The Limitations of Gov 2.0.

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IM IN UR LAPTOP FIXIN UR GUV.

The inaugural Gov 2.0 summit starts today, and hundreds are meeting to discuss the idea of making government work as a "platform" and the goal of increasing civic engagement through technology. Contrary to what might be assumed, this vision -- promoted by event organizer and tech mogul Tim O'Reilly -- goes beyond politicians' use and abuse of Twitter. Rather, it's about tools like data.gov and recovery.gov that allow citizens to better understand and interact with government.

The Gov 2.0 Expo, held yesterday, showcased a number of these types of projects: crowdsourcing is making federal court documents more freely available, safety data is being made accessible to mobile devices, rescue efforts are becoming better coordinated through web-based applications. Definitely a lot of forward-looking stuff with immediate, tangible benefits -- no surprise that there was a lot of optimistic and enthusiastic talk at the reception that followed. But one of the most promising and buzzed-about models actually demonstrated pretty clearly the limitations of Gov 2.0 and its present ability to work as a platform.

Responding to California's financial crisis, the city of Santa Cruz has set up a website that allows its residents to offer input on how the municipal budget should be spent, using Digg-style functionality. Residents can criticize wasteful programs or praise valuable ones, and others can then vote on the propositions to show their support.

Some of the suggestions are relatively progressive. For example, one person proposed sliding-scale pay cuts for city employees in lieu of layoffs, where the highest paid workers would see their salaries slimmed by 15 percent and the lowest paid ones would only see their paychecks reduced by only 5 percent in comparison. Others, however, are substantially less so and would hurt some of Santa Cruz's most vulnerable citizens. For example, one of the more popular suggestions is to convert a historic downtown building into a "revenue generating machine" by kicking out its low-income residents:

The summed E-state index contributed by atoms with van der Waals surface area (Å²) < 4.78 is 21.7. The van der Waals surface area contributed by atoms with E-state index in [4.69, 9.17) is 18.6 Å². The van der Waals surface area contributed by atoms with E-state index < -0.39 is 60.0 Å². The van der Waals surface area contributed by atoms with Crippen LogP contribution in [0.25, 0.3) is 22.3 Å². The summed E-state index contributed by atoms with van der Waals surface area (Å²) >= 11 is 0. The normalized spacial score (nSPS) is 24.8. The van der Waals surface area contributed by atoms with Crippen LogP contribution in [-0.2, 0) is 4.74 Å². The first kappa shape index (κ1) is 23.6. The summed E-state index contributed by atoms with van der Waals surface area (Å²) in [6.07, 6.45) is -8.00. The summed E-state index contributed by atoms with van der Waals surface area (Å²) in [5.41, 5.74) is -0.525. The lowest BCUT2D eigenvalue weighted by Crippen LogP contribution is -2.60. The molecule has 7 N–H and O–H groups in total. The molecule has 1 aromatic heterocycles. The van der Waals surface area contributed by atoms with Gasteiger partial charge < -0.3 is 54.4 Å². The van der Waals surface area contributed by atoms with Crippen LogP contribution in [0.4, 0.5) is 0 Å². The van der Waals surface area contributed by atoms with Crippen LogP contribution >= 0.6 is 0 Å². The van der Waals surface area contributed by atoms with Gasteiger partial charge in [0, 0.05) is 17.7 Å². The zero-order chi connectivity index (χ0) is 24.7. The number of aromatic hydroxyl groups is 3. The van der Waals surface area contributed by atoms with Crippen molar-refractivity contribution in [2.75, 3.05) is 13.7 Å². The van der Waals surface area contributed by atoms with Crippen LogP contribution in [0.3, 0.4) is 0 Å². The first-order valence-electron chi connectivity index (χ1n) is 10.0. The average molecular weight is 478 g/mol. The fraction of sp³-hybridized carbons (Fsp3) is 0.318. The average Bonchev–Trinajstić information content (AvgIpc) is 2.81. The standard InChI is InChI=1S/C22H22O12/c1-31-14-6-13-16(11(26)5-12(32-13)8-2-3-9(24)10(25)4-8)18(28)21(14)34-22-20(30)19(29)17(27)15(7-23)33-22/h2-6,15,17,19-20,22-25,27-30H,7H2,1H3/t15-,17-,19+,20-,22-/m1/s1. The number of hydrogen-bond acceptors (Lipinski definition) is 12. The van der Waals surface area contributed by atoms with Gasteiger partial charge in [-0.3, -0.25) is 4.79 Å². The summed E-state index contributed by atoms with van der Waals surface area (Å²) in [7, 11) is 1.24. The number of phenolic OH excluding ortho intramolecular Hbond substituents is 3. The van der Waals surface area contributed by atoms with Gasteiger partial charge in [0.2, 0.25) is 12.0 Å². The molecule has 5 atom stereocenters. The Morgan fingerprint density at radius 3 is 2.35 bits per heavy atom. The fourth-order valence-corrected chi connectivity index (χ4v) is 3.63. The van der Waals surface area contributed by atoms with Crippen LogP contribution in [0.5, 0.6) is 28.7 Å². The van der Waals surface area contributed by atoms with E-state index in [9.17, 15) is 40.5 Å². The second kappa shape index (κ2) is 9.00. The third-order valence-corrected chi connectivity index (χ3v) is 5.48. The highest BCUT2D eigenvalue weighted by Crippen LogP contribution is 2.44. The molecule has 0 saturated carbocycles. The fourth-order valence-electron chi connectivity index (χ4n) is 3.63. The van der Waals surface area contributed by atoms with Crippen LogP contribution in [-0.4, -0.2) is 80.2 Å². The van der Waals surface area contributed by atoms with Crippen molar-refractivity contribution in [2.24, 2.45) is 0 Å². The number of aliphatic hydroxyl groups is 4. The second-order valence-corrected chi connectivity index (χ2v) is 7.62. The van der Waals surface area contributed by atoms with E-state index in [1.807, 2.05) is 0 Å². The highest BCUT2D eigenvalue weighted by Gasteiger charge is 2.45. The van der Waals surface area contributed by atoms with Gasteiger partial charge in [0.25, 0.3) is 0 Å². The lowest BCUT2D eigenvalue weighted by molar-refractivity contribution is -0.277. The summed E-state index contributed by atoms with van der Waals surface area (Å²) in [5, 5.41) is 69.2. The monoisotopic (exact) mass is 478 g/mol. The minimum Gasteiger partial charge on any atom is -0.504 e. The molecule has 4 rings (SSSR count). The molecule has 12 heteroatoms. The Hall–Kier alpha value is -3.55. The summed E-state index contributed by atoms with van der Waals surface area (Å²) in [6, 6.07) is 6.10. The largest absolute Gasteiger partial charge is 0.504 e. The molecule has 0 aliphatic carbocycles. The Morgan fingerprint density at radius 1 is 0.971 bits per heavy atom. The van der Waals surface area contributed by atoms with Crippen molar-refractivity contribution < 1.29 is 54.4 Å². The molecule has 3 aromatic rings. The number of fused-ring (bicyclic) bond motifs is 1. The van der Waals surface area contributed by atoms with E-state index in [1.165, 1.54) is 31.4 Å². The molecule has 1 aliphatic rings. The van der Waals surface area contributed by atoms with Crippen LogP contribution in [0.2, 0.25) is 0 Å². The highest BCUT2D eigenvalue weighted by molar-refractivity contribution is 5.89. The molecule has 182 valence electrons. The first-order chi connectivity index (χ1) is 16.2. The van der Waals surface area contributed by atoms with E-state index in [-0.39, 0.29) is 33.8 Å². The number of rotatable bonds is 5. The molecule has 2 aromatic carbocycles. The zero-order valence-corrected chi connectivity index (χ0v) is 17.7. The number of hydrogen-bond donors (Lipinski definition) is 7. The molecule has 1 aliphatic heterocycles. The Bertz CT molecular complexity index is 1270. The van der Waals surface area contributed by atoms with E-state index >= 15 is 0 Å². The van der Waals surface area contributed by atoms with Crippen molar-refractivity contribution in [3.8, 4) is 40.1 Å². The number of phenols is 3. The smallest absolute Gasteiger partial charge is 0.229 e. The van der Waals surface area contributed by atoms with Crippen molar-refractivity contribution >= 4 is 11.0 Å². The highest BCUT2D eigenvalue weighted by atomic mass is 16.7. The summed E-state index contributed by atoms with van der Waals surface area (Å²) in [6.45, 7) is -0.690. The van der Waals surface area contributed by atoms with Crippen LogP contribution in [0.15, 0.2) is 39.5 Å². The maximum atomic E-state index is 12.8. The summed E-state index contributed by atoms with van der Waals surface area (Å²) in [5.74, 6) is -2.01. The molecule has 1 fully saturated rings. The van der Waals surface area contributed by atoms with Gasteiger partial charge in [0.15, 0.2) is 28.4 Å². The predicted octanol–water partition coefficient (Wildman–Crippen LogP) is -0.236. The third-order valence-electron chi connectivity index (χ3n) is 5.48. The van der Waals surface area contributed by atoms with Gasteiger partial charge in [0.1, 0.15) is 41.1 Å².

[I]nstead of run-down affordable apartments, utilize redevelopment funds to convert the Palomar to a luxury hotel/condo project that would generate hotel tax revenue, and replace low income individuals with tourists with disposable incomes to spend in downtown shops and restaurants.

I have to wonder if there's some sort of selection bias that's making this proposal more popular than something like, "charge higher property taxes for non-owner occupied property." While the debate in the comment section is largely thoughtful and civil, most of the more personal defenses of proposals come in response to policy that would hurt high or middle-income residents. Could it be that many of the people most likely to be affected by the suggestions on this site aren't even participating in the conversation? Given that 1 in 5 American homes lack any sort of Internet access, according to Pew, it seems pretty likely that a good chunk of the population invested in these decisions might be digitally disenfranchised if the opinions put forth on this website have real influence on what sort of laws are passed. As it stands, the program appears to simply replicate a number of the problems that already plague California's larger legislative process, what with its tendency toward "ballot-box budgeting" -- and which primarily benefited the wealthy, neglected the poor in many ways, and got the state into trouble in the first place. If Gov 2.0 means that government is to operate as a platform, good faith efforts have to be made in making sure that platform is available to all, and that means closing the Internet divide.

--Alexandra Gutierrez

Further reading:
Will Public Media Survive Where Mainstream Media Failed?
"Defining Public Media for the Future"
Gov 2.0 on Twitter